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Towards 3D Vision From Range Images: An Optimisation Framework and Parallel Distributed Networks.

Li, S. Ziqing. (1991) Towards 3D Vision From Range Images: An Optimisation Framework and Parallel Distributed Networks. Doctoral thesis, University of Surrey (United Kingdom)..

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This thesis investigates approaches to object recognition in computer vision. The starting point of the investigation is depth, or range, images of visible object surfaces. At the representation level, we use attributed relational graphs (ARGs), for object-centered descriptions of surfaces in images as well as models. An ARG encodes invariant properties such as curvature of surfaces, and relations such as distances and normal angles between them. At the computational level, the main problems studied concern firstly the extraction of ARG representation from range images, which involves the issues of continuity-controlled smoothing and reliable computation of surface curvature, and secondly inexact matching between the image ARG and object model ARGs. First we propose a unified computational framework for solving low, intermediate and high level computer vision problems in 3D object recognition from range images. All three levels of computation are cast in an optimisation framework and are suited for implementation on parallel distributed, or neuron-like, architectures. In the low level computation, the tasks are to estimate the curvature images from the input range data, in which depth discontinuities are taken into account to avoid oversmoothing. Subsequent processing at the intermediate level is concerned with segmenting these curvature images into coherent curvature sign maps. At the high level, image features are matched against model features based on the object-centered ARG representation. It is shown that the above computational tasks at each of the three different levels can all be formulated as optimising an energy function. The optimisation is performed using parallel and distributed relaxation-based algorithms which are well suited for neural network implementation. We then further develop the low level work by proposing a class of adaptive regularizer (AR) for continuity-controlled smoothing. We analyze mechanisms by which the AR works. The analysis shows that the fundamental difference between different regularizes lies in properties of interaction between neighboring points, which relates to the smoothing strength, determined by these regularizes. Based on this, we derive conditions under which regularizes are adaptive to discontinuities to avoid oversmoothing. The analysis also shows that adaptive regularization solutions have a closer affinity to solving Euler equations than to minimising some close-formed energy functionals. We further develop the high level work by proposing a parallel distributed approach for matching and recognizing overlapping partially occluded objects. Simultaneous separation and inexact matching of superimposed sub-ARGs is performed by optimising a global gain functional using relaxation labelling methods. We suggest that the approach could potentially perform simultaneous recognition of overlapping free-formed 3D objects directly from range data without segmentation: Segmentation, matching and recognition are all done once the direct mapping from pixels to models is found. The algorithm is inherently parallel and distributive and could be efficiently implemented on commercially available SIMD architectures such as the Connectionist Machine.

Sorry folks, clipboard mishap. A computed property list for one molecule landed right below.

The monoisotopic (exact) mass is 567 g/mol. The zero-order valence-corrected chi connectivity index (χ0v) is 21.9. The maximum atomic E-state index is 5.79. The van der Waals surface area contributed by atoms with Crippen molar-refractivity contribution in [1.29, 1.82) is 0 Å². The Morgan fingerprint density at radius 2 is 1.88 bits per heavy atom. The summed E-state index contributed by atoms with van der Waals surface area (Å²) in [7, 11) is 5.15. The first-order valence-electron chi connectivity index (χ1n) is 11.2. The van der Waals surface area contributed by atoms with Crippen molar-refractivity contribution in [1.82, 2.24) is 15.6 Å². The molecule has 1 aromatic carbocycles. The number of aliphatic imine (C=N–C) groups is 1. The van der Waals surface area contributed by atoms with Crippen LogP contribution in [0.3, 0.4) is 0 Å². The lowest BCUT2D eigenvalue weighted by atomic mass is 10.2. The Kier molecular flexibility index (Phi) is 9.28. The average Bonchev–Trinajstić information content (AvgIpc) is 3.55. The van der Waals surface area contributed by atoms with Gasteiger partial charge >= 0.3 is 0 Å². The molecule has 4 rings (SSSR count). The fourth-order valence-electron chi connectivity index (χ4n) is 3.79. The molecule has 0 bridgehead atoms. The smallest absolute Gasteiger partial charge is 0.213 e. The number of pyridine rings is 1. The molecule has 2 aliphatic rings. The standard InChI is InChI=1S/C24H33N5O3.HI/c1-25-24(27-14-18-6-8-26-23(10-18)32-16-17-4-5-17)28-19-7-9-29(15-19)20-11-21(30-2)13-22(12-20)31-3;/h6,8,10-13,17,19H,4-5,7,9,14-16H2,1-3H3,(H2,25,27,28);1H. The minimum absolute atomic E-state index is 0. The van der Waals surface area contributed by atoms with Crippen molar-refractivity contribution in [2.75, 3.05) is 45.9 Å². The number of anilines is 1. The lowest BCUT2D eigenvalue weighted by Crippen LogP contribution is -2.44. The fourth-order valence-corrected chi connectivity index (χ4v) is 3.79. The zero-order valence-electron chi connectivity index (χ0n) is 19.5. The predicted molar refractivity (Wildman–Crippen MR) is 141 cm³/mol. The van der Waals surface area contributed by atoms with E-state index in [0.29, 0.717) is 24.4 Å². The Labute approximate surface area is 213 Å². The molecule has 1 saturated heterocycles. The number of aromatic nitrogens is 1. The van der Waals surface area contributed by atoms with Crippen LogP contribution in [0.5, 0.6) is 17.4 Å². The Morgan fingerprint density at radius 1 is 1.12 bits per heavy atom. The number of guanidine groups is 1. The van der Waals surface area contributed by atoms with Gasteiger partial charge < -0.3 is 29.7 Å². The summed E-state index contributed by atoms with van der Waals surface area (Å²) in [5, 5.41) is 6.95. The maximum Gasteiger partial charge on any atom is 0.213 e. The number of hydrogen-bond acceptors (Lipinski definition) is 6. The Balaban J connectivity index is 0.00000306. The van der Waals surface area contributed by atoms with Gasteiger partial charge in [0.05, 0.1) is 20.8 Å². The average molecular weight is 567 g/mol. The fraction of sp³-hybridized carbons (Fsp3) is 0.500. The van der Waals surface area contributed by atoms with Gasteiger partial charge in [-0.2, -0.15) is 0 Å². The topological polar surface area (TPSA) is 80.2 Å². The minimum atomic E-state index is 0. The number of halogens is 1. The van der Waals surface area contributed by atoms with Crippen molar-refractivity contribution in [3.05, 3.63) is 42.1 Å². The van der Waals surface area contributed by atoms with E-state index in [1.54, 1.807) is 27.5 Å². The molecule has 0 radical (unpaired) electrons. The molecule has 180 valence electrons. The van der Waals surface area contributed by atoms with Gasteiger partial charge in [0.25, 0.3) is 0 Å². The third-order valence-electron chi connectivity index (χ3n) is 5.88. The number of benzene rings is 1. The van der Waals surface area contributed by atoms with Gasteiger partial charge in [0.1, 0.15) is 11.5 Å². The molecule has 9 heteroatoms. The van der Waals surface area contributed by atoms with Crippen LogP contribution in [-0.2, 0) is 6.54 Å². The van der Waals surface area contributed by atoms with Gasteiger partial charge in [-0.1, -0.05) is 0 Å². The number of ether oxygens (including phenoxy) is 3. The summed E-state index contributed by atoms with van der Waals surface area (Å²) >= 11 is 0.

Item Type: Thesis (Doctoral)
Divisions : Theses
Authors : Li, S. Ziqing.
Date : 1991
Additional Information : Thesis (Ph.D.)--University of Surrey (United Kingdom), 1991.
Depositing User : EPrints Services
Date Deposited : 14 May 2020 15:43
Last Modified : 14 May 2020 15:51

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